Log Cabins Paint & Varnish
Consumerism encourages us to buy goods that we don’t need “because we’re worth it”. Multinationals encourage us to use their products because “it does exactly what it says on the tin”. Their research and investment focuses on how to sell us their products. Government certification in the building industry is also influenced by big business. For example stamped WBP plywood and certified structural timber in this country is of poor quality. So we have learned not to believe everything we are told. Through experience The Log House Company has developed knowledge and understanding of timber and its properties as a durable building material.
Let’s get back to paint and varnish. Whatever it says on the tin, polyurethane varnish and water based latex are not good for log houses. Fine for doors and windows where it can be sanded off every few years but try sanding it off a log house. The Log House Company has carried out repairs on some older log houses in Ireland and has seen the effects of varnish.
There are a number of factors that relate to the painting of log houses: breathability, expansion & contraction, condensation and moisture content.
But it says it on the tin that it’s breathable. The whole point of varnish is to seal up the wood, so how can it be breathable? The timber in log houses will have a moisture content of about 18% and the varnish will lock this moisture in. Then as the building dries out it will contract, settle and shrink, causing cracks on both interior and exterior surfaces. So the varnish will crack – allowing moisture to get behind it. The logs will blacken and rot behind the varnish. The client then paints on another darker coat to hide the damage.
We are brainwashed by advertising campaigns. Many old stone houses were destroyed because cement products were used instead of the original lime products. Most people think that timber is inferior & needs constant maintenance. On the one hand people want low maintenance buildings but they can’t wait to get a paintbrush in their hand. A question we get asked a lot is “Is the timber treated “. They are attracted by the natural product but now want to douse it with chemicals.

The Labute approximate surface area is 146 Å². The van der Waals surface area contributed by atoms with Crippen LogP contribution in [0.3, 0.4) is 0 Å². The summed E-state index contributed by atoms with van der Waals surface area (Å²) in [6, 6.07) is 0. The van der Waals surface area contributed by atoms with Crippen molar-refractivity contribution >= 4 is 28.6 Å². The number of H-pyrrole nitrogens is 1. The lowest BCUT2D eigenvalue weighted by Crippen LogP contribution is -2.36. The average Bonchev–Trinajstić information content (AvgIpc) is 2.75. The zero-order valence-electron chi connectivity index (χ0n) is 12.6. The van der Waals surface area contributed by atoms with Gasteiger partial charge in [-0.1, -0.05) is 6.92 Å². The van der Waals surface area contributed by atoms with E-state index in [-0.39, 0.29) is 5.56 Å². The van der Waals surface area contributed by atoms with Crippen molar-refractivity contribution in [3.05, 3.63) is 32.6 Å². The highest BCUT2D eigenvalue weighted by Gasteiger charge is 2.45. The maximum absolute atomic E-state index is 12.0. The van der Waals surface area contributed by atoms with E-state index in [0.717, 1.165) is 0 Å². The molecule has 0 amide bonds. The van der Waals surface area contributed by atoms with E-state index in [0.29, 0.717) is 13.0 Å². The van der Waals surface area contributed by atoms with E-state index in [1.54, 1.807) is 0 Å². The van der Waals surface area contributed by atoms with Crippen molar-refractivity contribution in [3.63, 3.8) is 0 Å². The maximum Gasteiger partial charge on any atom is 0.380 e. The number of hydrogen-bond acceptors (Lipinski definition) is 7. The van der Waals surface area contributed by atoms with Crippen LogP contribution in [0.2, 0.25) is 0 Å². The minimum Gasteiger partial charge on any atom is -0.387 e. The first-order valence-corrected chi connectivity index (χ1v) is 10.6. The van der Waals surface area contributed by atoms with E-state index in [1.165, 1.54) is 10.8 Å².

The Log House Company has not varnished any of our buildings and after 8 years they are in better condition than some of the varnished buildings we have inspected. Our log buildings have turned a silvery grey on south facing walls, a natural seal that timber creates to protect itself from UV rays.
Some people dislike the greying effect so we recommend leaving the building for a couple of years and then painting with a truly breathable distemper paint.
UULA Distemper is a genuine earth paint manufactured traditionally by boiling colour pigments with rye and wheat flours. The distemper finish is matt. It ages by wearing and does not peel. Distemper does not prevent the wood surface from getting wet and, more important; neither does it prevent the wood from drying.
Again some people want to keep the natural look of the timber for as long as possible. UULA Roslag Mahogany is a traditional and translucent wood preservative for exterior use containing tar. Eventually the greying process will take hold especially on south facing walls. Important to remember is that if you use an oil based pigment you are stuck with it – you can’t paint distemper on top.
For further information contact:
UULA Traditional Paints – Finland http://www.uula.fi/
PAJUTEX – Finland http://www.pajutex.fi/
The Traditional Lime Company – Ireland http://www.traditionallime.com/
Please Note: The Log House Company takes no responsibility for use of the above information. They are general guidelines and suggestions. Each project should be individually assessed.